Please Note: This Article is 2 years old. This increases the likelihood that some or all of it's content is now outdated.

BREAKING – There is an important landmark decision in the Foxtons v London Borough of Camden, First Tier Tribunal case where Foxtons appealed against four final penalty notices served on them by Camden Council in respect of information provided in four of the agents’ offices and on the Foxtons website.

Information provided to LandlordZONE® by Tessa Shepperson of www.landlordlaw.co.uk says that the Judge, Peter Lane, ruled that the first description was inadequate. Fees cannot be described as just ‘administration fees’.

The law and regulations concerned in the case are set out in detail in the decision report, but the reason Camden say they served the notices was the fact that Foxtons listed among their fees, an “Administration fee” of £420.

The regulations state that fees must be set out in detail so that people know what they are paying for and the guidance notes say “Ill-defined terms such as administration cost must not be used.”

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Foxtons argued that this is just guidance and said that their fee covered a variety of items which would vary from property to property so “Administration fee” was an appropriate way to describe this. However, they then amended their wording to include the following description:

Administration fee £420: This is a fixed cost fee that can cover a variety of works depending on the individual circumstances of each tenancy, including but not limited to conducting viewings, negotiating the tenancy, verifying references and drawing up contracts. This charge is applicable per tenancy, and not per individual tenant.”

Camden were still unhappy with this: they said they believed that all the charges should be listed in detail.  The description provided by Foxtons is inadequate they claimed as it potentially includes items which are not specifically set out in it.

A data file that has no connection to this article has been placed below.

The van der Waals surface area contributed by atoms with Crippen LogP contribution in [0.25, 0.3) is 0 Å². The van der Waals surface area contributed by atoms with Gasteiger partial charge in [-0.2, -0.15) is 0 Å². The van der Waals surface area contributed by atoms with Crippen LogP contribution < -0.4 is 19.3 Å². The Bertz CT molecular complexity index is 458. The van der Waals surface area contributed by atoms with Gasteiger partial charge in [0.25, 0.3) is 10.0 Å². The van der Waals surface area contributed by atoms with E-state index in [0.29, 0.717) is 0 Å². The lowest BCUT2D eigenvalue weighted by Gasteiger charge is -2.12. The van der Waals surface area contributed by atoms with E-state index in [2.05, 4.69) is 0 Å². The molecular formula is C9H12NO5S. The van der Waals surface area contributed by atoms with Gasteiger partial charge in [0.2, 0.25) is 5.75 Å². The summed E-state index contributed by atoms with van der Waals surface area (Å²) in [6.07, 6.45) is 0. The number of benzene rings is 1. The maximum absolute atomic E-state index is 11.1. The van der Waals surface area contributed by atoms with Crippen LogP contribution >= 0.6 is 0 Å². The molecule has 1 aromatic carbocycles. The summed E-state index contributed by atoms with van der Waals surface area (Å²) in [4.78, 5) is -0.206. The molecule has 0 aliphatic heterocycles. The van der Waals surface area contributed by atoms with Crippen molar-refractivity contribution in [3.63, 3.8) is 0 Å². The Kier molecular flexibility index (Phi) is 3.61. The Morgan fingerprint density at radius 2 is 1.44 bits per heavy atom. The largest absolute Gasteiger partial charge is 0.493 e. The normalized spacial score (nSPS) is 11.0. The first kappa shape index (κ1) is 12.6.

Foxtons therefore challenged the notice on appeal at the First Tier Tribunal. In his decision the Judge, Peter Lane, ruled that the first description was inadequate. Fees cannot be described as just “administration fees”. However, he felt that the amended wording was sufficient to comply with the rules, saying:

“I agree with Foxtons that Camden incorrectly interpreted the legislation (and, for that matter, the Guidance), insofar as Camden considered that the use of the expression “Administration Charge” or “Administration Fee” was prohibited. There is nothing wrong per se with the use of such a label, provided that it is accompanied by “a description … that is sufficient to enable a person … to understand the service or cost that is covered by the fee or the purpose for which it is imposed. It is in this light that the Primary Authority Advice, regarding “vague expressions like ‘admin fee’, must be understood.”

The Judge, therefore, ordered that the penalty imposed should be reduced from £5,000 per notice to £3,000 to take into account the fact that a satisfactory description of the charge was given from March 2016.

Tessa Shepperson highlights these points to note:

  • Camden are not happy with this decision and I understand will be looking to appeal this case further.
  • In the meantime David Cox of ARLA is recommending that agents do not use the words “Administration fee” when describing their fees at all.

David Cox says:

“The Government guidance and our own Primary Authority Assured Advice said not to use the word, which is why when we created the ARLA Fees Template, we suggested using terms like “Tenancy Set-Up Fee” together with a full and clear explanation of what services are provided for the fee.”

Watch this space for further updates.

Please Note: This Article is 2 years old. This increases the likelihood that some or all of it's content is now outdated.
©LandlordZONE® – legal content applies primarily to England and is not a definitive statement of the law, always seek professional advice.

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